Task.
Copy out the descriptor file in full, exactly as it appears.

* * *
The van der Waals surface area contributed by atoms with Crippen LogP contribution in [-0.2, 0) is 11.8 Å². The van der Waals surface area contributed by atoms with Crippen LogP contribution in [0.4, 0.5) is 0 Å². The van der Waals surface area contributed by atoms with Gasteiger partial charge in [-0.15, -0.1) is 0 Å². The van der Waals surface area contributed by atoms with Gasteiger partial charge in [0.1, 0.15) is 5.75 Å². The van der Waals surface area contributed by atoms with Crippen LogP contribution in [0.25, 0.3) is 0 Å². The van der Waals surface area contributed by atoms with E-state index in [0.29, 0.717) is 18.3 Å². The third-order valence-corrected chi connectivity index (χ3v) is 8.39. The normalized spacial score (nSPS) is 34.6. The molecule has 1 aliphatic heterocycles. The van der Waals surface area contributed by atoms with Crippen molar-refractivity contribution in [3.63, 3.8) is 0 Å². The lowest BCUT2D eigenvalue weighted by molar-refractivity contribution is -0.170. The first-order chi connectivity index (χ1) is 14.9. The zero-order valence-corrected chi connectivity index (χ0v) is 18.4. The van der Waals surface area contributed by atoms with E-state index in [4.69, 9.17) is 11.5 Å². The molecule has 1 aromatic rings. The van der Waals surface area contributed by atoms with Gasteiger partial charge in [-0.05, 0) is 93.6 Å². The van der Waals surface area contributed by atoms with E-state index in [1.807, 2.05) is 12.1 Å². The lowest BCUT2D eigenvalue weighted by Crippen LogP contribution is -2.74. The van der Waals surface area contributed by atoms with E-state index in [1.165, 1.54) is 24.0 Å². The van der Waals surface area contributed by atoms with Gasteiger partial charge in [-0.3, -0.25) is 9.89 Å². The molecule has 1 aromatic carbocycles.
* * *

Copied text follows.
The van der Waals surface area contributed by atoms with Crippen LogP contribution in [-0.2, 0) is 11.8 Å². The van der Waals surface area contributed by atoms with Crippen LogP contribution in [0.4, 0.5) is 0 Å². The van der Waals surface area contributed by atoms with Gasteiger partial charge in [-0.15, -0.1) is 0 Å². The van der Waals surface area contributed by atoms with Gasteiger partial charge in [0.1, 0.15) is 5.75 Å². The van der Waals surface area contributed by atoms with Crippen LogP contribution in [0.25, 0.3) is 0 Å². The van der Waals surface area contributed by atoms with E-state index in [0.29, 0.717) is 18.3 Å². The third-order valence-corrected chi connectivity index (χ3v) is 8.39. The normalized spacial score (nSPS) is 34.6. The molecule has 1 aliphatic heterocycles. The van der Waals surface area contributed by atoms with Crippen molar-refractivity contribution in [3.63, 3.8) is 0 Å². The lowest BCUT2D eigenvalue weighted by molar-refractivity contribution is -0.170. The first-order chi connectivity index (χ1) is 14.9. The zero-order valence-corrected chi connectivity index (χ0v) is 18.4. The van der Waals surface area contributed by atoms with E-state index in [4.69, 9.17) is 11.5 Å². The molecule has 1 aromatic rings. The van der Waals surface area contributed by atoms with Gasteiger partial charge in [-0.05, 0) is 93.6 Å². The van der Waals surface area contributed by atoms with E-state index in [1.807, 2.05) is 12.1 Å². The lowest BCUT2D eigenvalue weighted by Crippen LogP contribution is -2.74. The van der Waals surface area contributed by atoms with E-state index in [1.165, 1.54) is 24.0 Å². The van der Waals surface area contributed by atoms with Gasteiger partial charge in [-0.3, -0.25) is 9.89 Å². The molecule has 1 aromatic carbocycles.